1. The colors and components from that era were and are very good and durable.
2. The ride is quick yet stable, I call it the Ironman conundrum.
3. I absolutely love the international flair:
(A) Italian geometry (my favorite)
(B) Japanese technology (QC was best at the time).
(C) American Icon (Dave Scott, or Ironman logo).
4. What's not to like?
@canklecat I'm from Central Texas, 100 miles south of Dallas and 100 miles north of Austin. You, me and @jim dandy (Dallas) should get a ride together. The Texas chapter of Centurion Ironman bikes. Of course we'd have the biggest chapter. I think @fleslider has a brother here too, surely fleslider can let him borrow one of his as he has the biggest Ironman collection in the country.
I had a step brother that lived in Texas, he is in the service and is now no longer in TX, SO i would just have to go down there, to meet up with everyone. I only have 5 Ironman's and two other Centurion a 1977 Pro-Tour and a 1988 Accordo.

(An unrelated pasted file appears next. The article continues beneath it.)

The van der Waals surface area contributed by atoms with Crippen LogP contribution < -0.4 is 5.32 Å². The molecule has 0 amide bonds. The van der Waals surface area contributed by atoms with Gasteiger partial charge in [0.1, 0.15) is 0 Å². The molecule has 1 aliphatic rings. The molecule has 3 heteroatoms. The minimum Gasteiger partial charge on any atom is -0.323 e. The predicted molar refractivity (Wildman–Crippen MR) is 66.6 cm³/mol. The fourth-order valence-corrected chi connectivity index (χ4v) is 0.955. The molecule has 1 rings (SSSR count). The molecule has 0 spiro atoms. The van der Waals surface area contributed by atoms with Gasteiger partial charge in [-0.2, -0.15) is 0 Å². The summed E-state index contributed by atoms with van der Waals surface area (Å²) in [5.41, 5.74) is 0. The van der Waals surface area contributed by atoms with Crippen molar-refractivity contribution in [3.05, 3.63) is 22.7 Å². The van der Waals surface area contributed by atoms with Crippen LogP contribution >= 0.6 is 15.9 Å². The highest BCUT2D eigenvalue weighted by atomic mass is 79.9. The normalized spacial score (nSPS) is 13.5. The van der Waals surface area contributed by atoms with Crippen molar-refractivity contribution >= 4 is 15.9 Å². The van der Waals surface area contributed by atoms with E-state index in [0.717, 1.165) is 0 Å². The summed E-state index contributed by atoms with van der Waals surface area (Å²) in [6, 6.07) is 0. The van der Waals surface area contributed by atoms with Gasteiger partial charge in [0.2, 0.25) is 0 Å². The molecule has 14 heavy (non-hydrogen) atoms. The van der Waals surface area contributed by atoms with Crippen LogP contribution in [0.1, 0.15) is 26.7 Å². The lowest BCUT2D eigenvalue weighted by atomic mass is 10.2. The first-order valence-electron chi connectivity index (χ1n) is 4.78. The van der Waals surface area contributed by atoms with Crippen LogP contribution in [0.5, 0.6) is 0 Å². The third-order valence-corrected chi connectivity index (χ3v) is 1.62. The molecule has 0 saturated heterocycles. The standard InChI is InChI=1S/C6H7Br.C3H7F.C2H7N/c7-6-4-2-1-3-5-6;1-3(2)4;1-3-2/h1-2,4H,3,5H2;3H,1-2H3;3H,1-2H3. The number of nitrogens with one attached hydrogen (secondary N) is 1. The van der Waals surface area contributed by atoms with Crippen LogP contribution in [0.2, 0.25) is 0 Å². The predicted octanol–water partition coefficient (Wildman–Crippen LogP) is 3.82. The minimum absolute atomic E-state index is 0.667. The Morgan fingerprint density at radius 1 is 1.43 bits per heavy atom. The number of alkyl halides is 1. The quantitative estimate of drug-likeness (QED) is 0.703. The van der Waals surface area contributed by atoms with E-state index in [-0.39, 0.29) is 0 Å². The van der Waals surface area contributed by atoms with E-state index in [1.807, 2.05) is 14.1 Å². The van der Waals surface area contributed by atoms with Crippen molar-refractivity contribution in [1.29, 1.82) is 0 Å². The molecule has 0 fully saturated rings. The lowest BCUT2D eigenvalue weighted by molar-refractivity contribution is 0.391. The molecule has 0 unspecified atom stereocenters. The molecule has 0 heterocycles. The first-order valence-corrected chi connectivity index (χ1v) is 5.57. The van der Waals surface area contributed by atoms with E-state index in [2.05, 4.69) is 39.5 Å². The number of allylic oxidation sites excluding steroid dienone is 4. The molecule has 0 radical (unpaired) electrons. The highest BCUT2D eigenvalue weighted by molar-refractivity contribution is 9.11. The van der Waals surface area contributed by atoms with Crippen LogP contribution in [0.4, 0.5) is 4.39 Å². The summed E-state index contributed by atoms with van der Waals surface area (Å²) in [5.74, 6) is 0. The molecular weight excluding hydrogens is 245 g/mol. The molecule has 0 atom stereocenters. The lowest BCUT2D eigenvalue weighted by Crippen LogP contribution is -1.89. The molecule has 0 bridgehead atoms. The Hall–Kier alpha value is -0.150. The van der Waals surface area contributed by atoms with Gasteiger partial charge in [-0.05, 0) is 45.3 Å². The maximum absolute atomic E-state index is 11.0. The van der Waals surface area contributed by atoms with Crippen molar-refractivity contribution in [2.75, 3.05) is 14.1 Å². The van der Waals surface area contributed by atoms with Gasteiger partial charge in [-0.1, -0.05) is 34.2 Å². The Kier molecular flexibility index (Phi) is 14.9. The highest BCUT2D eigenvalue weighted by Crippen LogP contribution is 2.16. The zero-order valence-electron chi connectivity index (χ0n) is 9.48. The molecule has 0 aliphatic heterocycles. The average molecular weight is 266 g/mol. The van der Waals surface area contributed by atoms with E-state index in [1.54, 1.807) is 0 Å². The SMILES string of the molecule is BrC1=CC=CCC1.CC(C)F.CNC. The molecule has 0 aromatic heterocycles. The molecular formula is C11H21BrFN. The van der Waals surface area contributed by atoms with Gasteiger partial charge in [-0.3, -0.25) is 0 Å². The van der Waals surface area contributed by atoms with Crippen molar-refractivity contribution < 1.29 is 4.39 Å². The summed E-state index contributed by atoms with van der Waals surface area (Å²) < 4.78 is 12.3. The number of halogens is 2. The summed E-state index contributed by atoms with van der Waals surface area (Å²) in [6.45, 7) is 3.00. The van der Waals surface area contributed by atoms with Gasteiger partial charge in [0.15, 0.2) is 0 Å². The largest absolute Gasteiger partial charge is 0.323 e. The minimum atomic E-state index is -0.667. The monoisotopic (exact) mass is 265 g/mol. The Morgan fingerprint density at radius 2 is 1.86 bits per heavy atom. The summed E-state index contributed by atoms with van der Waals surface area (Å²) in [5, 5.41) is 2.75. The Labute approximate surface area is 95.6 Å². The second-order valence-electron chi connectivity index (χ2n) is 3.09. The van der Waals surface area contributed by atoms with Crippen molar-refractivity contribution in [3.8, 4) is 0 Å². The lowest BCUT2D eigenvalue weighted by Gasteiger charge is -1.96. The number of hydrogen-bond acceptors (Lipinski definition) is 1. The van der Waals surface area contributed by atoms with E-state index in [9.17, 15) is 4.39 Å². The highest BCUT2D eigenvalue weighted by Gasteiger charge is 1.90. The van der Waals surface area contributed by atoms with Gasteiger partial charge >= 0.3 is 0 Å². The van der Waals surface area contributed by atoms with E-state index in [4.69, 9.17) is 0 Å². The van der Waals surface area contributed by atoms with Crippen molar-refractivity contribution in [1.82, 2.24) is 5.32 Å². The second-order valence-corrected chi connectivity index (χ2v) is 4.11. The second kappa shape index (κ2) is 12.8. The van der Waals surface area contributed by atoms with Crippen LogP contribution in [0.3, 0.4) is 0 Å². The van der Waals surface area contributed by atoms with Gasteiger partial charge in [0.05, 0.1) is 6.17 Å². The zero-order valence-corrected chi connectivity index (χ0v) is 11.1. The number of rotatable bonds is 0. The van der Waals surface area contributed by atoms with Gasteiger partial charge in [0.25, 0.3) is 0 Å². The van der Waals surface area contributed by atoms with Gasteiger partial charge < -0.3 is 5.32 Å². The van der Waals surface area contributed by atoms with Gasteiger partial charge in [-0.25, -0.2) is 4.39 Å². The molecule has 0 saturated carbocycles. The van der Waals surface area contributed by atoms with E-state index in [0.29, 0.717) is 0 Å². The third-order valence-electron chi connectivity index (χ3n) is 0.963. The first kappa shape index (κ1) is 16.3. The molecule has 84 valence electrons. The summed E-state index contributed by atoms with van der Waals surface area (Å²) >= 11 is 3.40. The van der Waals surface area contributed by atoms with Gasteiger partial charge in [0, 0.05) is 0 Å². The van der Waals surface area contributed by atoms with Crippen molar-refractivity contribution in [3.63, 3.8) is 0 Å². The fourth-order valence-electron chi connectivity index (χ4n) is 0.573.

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Old 08-03-18, 03:33 PM
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The take about the generally superior quality of most Japanese bikes were in the 80's, compared to Euro bikes, was very true..... the Fuji brand bikes impressed me especially, as they were a high volume maker and they still had very high QA/QC standards.
I still remember very well, back in the 80's, closely examining many Japanese bikes of all model levels and being amazed how close to perfect their framesets were. And so consistent too, from one bike to the next one on the dealer floors. That was topped by the also jewel-like quality of the mid to higher line Japanese components mounted on them.
I would venture to say that even low to mid market bike companies like Kabuki and zee Takara was much better at QA/QC than giant, long established Euro bike companies like Peugeot and Motobecane back then.
Unfortunately, due to long held perception that anything from Asia was generally of inferior quality, compared to what was being produced in Europe and the US, the Japanese, and eventually, the Taiwanese bike makers, never got the praise that they deserved.....